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Will the FDIC Need a Bailout Too?

It's looking increasingly like the FDIC will have to turn to Treasury to help it weather the storm.
 
 
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We've tended to focus our bailout coverage on the billions of taxpayer dollars doled out by the Treasury Department. But Treasury hasn't been working alone, of course. There's the Federal Reserve, that opaque public-private institution that measures by the trillion. And then there's the Federal Deposit Insurance Corporation (FDIC), which has been working shoulder to shoulder with the Treasury and Fed, as well as catching banks as they fall.

It's looking increasingly like the FDIC will have to turn to Treasury to help it weather the storm. As you can see in this graph, FDIC's deposit insurance fund has plummeted in the past year as a growing number of banks have failed.

The FDIC's deposit insurance fund, over time.
The FDIC's deposit insurance fund, over time.

"We'd like a bigger cushion," FDIC Chair Sheila Bair said on CBS' Early Show this morning. The fund relies on fees from member banks, and Bair held out hope that a recent bump in those fees would provide enough cushion. But if it doesn't, Bair said, people shouldn't be nervous about their FDIC-insured accounts: "It is important for people to understand, we're backed by the full faith and credit of the United States government. The money will always be there. We can't run out of money."

New legislation requested by the FDIC and the Fed seeks to make sure that's true, even if FDIC's cushion proves dramatically inadequate. The legislation would allow the FDIC to borrow $100 billion from Treasury and as much as $500 billion with White House approval. Currently, FDIC only has access to up to $30 billion.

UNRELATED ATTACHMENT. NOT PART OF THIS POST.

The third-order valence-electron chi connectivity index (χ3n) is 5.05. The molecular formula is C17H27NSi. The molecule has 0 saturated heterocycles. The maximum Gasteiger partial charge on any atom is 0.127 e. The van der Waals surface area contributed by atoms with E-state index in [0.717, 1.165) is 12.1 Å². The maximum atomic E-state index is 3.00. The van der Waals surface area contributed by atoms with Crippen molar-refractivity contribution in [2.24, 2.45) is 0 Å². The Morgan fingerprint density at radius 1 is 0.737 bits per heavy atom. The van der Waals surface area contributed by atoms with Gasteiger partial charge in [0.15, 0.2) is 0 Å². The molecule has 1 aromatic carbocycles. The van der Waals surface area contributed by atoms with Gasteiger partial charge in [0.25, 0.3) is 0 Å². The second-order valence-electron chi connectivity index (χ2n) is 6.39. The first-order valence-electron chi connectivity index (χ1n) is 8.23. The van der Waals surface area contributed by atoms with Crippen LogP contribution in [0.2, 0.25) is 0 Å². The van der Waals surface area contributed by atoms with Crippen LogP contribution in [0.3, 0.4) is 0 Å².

It wouldn't be the first time that the Fed has been forced to borrow from Treasury. Back in the early nineties, as you can see in the graph, the fund dipped into the red from the continued pressure of the hundreds of bank failures due to the savings and loan crisis. The FDIC paid back the loan with interest within a couple years. But things now are deteriorating rapidly enough for regulators to be concerned.

Until recently, FDIC Chair Sheila Bair had insisted that the FDIC could survive without taxpayer help. In September, Bair responded sharply to a Bloomberg News piece that reported that the Treasury "will almost certainly come to the rescue by lending money to the FDIC," possibly as much as $150 billion.

Bair's main objection seems to have been to the story's use of the word "bailout." The fund was in a "strong financial position," she said in a statement, and she did "not foresee...that taxpayers may have to foot the bill for a 'bailout.'" If the FDIC had to turn to Treasury for a loan, she said, the money would be paid back from seized bank assets and bank fees. The taxpayer would never take a hit.

She's still trying to fight any suggestion that the FDIC might need a "bailout." Last Wednesday, she dismissed the idea of taxpayer support, saying it could "paint all banks with the 'bailout' brush."

And yet, things are increasingly looking that way. Recently Bair, warning that the fund could dry up later this year, tried to boost it by proposing an increase in the fees banks pay to the FDIC. After bankers across the country howled that the increase would be draconian in the midst of a severe recession, Bair agreed to halve it.

The main pressure on the fund seems to be the growing number of bank failures, which the FDIC handles. The FDIC guarantees deposits at member banks up to $250,000. But the FDIC has also been quite involved in the government's continued efforts to stabilize the financial system -- for instance it now guarantees bank bond issues and checking accounts that weren't earlier covered by the FDIC. About 7,200 banks are participating in the bond issue program and about 8,200 banks are participating in the guarantee program for additional non-interest-bearing accounts, according to Subsidyscope.

 
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